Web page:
|Photo by Mark Boster, Los Angeles Times: Ivanpah solar plant in Mojave Desert|
"For decades, America's Western deserts have been dusty storehouses for government scrap, a lode for minerals, a staging ground for tanks and military maneuvers," Cart writes, but the newest onslaught of solar development is creating a sense of urgency, with BrightSource Energy's Ivanpah solar plant in California standing as "an exclamation point in the desert." The plant could generate enough energy to power 140,000 homes during peak hours. Solar is expensive, though, costing three times more than coal or natural gas, so consumers pay 50 percent more for it, according to the California Public Utitlities Commission. The Obama administration has offered $45 billion in tax credits to solar companies, creating a land rush for public desert land.
Bureau of Land Management biologist Larry LaPre said some aspects of BrightSource's project were "carefully considered and painstakingly done," but others are "complete nonsense." Jeffrey Lovich, who studies desert tortoises for the U.S. Geological Survey, said it's unknown what will happen to wildlife when a solar farm is built. (Photo: Desert tortoises have been rounded up and placed in pens near the plant, pending relocation.)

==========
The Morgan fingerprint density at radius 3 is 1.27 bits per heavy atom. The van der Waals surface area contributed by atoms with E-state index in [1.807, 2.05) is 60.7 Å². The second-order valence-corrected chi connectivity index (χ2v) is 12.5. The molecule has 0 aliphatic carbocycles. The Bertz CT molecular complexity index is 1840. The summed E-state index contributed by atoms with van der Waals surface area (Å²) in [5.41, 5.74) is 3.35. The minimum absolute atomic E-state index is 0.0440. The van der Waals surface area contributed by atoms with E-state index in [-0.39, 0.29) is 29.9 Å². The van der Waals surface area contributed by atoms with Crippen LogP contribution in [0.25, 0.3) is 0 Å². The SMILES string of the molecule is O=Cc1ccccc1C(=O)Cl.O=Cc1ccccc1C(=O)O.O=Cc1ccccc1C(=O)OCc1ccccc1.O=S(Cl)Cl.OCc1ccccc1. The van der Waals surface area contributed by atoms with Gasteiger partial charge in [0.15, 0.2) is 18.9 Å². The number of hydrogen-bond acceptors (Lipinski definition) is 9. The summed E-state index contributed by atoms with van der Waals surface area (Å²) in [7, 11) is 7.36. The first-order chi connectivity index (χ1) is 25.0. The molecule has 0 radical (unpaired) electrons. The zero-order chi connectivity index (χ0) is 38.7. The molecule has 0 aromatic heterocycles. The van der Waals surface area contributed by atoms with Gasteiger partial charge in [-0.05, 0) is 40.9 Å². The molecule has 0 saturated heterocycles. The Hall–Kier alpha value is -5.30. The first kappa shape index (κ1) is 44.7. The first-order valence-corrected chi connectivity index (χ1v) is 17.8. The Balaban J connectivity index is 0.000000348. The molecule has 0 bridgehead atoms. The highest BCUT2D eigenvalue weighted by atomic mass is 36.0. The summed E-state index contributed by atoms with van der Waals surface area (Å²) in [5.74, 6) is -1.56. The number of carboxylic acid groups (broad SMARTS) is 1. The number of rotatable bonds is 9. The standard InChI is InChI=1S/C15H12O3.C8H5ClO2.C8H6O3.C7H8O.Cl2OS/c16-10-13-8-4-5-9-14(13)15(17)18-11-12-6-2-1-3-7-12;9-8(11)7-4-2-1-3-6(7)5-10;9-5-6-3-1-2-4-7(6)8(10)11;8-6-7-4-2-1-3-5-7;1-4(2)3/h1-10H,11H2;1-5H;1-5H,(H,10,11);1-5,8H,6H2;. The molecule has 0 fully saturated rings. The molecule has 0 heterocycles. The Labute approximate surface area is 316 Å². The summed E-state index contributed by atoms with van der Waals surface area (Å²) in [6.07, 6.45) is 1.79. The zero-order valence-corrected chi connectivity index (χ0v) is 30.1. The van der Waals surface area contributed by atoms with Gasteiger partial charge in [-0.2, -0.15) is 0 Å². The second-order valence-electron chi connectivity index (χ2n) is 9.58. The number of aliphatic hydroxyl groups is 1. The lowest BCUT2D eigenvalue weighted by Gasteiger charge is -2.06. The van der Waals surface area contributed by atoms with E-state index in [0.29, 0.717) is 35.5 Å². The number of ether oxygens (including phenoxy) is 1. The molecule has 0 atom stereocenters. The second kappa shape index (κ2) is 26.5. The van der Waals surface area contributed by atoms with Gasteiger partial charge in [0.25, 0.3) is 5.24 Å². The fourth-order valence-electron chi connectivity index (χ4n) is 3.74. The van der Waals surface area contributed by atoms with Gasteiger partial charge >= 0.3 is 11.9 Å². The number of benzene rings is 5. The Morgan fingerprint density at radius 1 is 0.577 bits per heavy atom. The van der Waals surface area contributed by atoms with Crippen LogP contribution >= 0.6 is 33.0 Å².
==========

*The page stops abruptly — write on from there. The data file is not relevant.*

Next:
Some environmental groups, including the Sierra Club, the Wilderness Society, Defenders of Wildlife and the Natural Resources Defense Council "have been largely mute" because they helped with development plans. Cart reports 24 environmental groups signed statements supporting solar developers, agreeing with federal officials and solar companies that the urgency of climate change has "forced difficult trade-offs." The National Park Service, Department of Defense and Federal Aviation Administration have voiced concern, though, for various reasons relevant to each agency. (Read more)